Bill Kincius, Manager of Urban Forestry, Indianapolis Department of Public Works answers our question. Get to know him and his cool job that helps people and nature thrive:
Q: What is your actual job description?
A: I am charged with managing the resources and policies that the City allocates toward care of trees in the Rights-of-Way and other City-owned land such as parks and greenways.
Q: What exactly is urban forestry?
A: My own definition: “The practice of protecting, conserving, maintaining, removing, and planting trees in urban or soon-to-be urban areas.”
Q: Why does Indianapolis need an Urban Forester?
A: The City benefits greatly from the many services that the urban forest provides, and therefore it is important to have someone responsible for protecting and enhancing our forestry assets.
Q: Who do you work most closely with in this position?
A: From an agency perspective, the majority of our time is dedicated to coordination of issues with DPW Operations and DPW Engineering. We have a long list of other governmental agencies and non-profit groups with whom we work on things like capital projects, asset maintenance, code enforcement, policy improvement, information management, public-private partnerships, and education and outreach.
Q: How does someone become an urban forester?
A: There are many paths to becoming a knowledgeable and skilled urban forestry professional, but they all involve a combination of education and experience. The most direct route is to complete a college or university program specifically geared toward urban forestry. Many institutions actually offer a degree in urban forestry. Then the next step is to pursue a career in the field of urban forestry, which can be in many different industries, such as municipal management, private consulting, for-hire tree care and maintenance, institutional grounds management, education and advocacy, utility line maintenance, park management, and non-profit organizations.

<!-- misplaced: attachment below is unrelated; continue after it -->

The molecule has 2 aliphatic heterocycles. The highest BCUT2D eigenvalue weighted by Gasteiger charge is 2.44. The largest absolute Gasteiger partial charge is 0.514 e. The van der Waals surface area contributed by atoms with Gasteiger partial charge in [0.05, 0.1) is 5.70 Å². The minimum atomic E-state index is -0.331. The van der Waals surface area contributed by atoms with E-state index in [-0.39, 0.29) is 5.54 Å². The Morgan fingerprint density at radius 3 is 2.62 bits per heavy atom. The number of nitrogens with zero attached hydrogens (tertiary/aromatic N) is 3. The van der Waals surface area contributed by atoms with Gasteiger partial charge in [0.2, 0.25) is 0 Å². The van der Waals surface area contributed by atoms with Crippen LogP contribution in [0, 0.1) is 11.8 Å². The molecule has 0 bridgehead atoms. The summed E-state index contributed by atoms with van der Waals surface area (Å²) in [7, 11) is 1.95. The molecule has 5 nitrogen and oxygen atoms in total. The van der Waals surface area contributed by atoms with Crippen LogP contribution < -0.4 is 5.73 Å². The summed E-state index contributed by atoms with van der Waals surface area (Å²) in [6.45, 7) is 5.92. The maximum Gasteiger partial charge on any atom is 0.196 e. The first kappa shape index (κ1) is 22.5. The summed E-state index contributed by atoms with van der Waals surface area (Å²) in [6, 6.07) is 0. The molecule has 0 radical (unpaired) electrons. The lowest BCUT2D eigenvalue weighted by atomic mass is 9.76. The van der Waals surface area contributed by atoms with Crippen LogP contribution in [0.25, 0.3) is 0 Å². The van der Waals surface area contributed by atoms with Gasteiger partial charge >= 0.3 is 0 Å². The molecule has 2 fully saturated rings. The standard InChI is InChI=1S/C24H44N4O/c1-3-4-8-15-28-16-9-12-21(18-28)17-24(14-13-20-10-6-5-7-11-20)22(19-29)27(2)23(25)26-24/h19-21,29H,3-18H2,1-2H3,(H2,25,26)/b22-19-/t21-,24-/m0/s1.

Q: Did you know everything about trees before you took this job?
A: Certainly not! Nor do I currently know everything about trees, but that is the challenge: to never stop learning about your profession, and constantly improve your own ability to manage the responsibility that your job demands in the most effective way possible. The individuals who will have the most success against the challenges of a professional career are the ones who never stop learning and continue to apply themselves.
Q: Are you in the field a lot, or do you sit at a desk most days?
A: As the manager of the City’s urban forestry policies and interactions with the public, as well as other agencies and non-governmental groups, I am in the office or at meetings most of the time. When I worked in a smaller community my responsibilities included inspection of maintenance issues and I was able to spend more time in the field. I usually find that I am out in the field for at least a little while each week, which I appreciate as this is a privilege that not many other managers in the City get to enjoy.
Q: What is Emerald Ash Borer?
A: EAB is an invasive insect that first arrived in North America about a decade ago and is steadily causing total mortality of all Ash tree species in the Midwest, including Indianapolis. Currently we are monitoring its progression through the City and working to keep the public safe by identifying and anticipating areas where the infestation is most severe. Unfortunately we do not have enough resources to continuously protect each ash tree on public property, however, certain key locations are being treated through a public-private partnership via a generous donation by a private tree care company.
Q: What are some of the biggest concerns Indy’s tree canopy are facing right now?
A: The biggest concerns are threats from other invasive pests like EAB which have the ability to further reduce our overall canopy. To name a few, Asian Longhorn Beetle and Thousand Cankers Disease could also wreak havoc on the City’s urban forest if they are discovered here.
Q: Are you working on any cool initiatives you’d like to share?
A: We are working on internal process improvements that will give us much better success with the forestry components of DPW’s capital improvement projects. We have received several grants that will allow us to continue collecting data about our urban forest, with the goal being to inventory every public tree that the City manages. We are working with a local university to explore ways to remotely gather data about the overall urban forest.
Do you, or someone you know, have a cool job that helps people and nature thrive? Let us know. We love to highlight awesome work happening all over Indy!